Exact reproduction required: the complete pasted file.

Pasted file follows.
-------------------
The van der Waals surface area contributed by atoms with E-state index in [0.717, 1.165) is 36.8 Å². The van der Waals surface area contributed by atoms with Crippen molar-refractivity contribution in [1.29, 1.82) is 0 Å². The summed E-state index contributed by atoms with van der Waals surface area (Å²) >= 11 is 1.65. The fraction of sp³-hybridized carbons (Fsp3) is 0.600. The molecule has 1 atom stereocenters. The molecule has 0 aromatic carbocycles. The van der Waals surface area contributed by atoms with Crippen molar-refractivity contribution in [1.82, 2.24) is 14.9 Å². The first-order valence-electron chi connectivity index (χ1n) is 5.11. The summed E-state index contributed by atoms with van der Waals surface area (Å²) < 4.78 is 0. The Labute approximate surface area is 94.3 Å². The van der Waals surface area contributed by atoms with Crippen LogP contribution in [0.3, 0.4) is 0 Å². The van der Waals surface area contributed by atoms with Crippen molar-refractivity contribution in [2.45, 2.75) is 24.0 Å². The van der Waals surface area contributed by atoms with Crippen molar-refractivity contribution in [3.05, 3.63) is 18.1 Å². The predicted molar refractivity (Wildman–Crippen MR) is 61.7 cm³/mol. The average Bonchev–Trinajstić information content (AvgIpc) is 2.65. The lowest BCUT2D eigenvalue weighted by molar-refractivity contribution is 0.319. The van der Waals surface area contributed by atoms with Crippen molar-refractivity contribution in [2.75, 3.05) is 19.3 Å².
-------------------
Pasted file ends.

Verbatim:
The van der Waals surface area contributed by atoms with E-state index in [0.717, 1.165) is 36.8 Å². The van der Waals surface area contributed by atoms with Crippen molar-refractivity contribution in [1.29, 1.82) is 0 Å². The summed E-state index contributed by atoms with van der Waals surface area (Å²) >= 11 is 1.65. The fraction of sp³-hybridized carbons (Fsp3) is 0.600. The molecule has 1 atom stereocenters. The molecule has 0 aromatic carbocycles. The van der Waals surface area contributed by atoms with Crippen molar-refractivity contribution in [1.82, 2.24) is 14.9 Å². The first-order valence-electron chi connectivity index (χ1n) is 5.11. The summed E-state index contributed by atoms with van der Waals surface area (Å²) < 4.78 is 0. The Labute approximate surface area is 94.3 Å². The van der Waals surface area contributed by atoms with Crippen LogP contribution in [0.3, 0.4) is 0 Å². The van der Waals surface area contributed by atoms with Crippen molar-refractivity contribution in [2.45, 2.75) is 24.0 Å². The van der Waals surface area contributed by atoms with Crippen molar-refractivity contribution in [3.05, 3.63) is 18.1 Å². The predicted molar refractivity (Wildman–Crippen MR) is 61.7 cm³/mol. The average Bonchev–Trinajstić information content (AvgIpc) is 2.65. The lowest BCUT2D eigenvalue weighted by molar-refractivity contribution is 0.319. The van der Waals surface area contributed by atoms with Crippen molar-refractivity contribution in [2.75, 3.05) is 19.3 Å².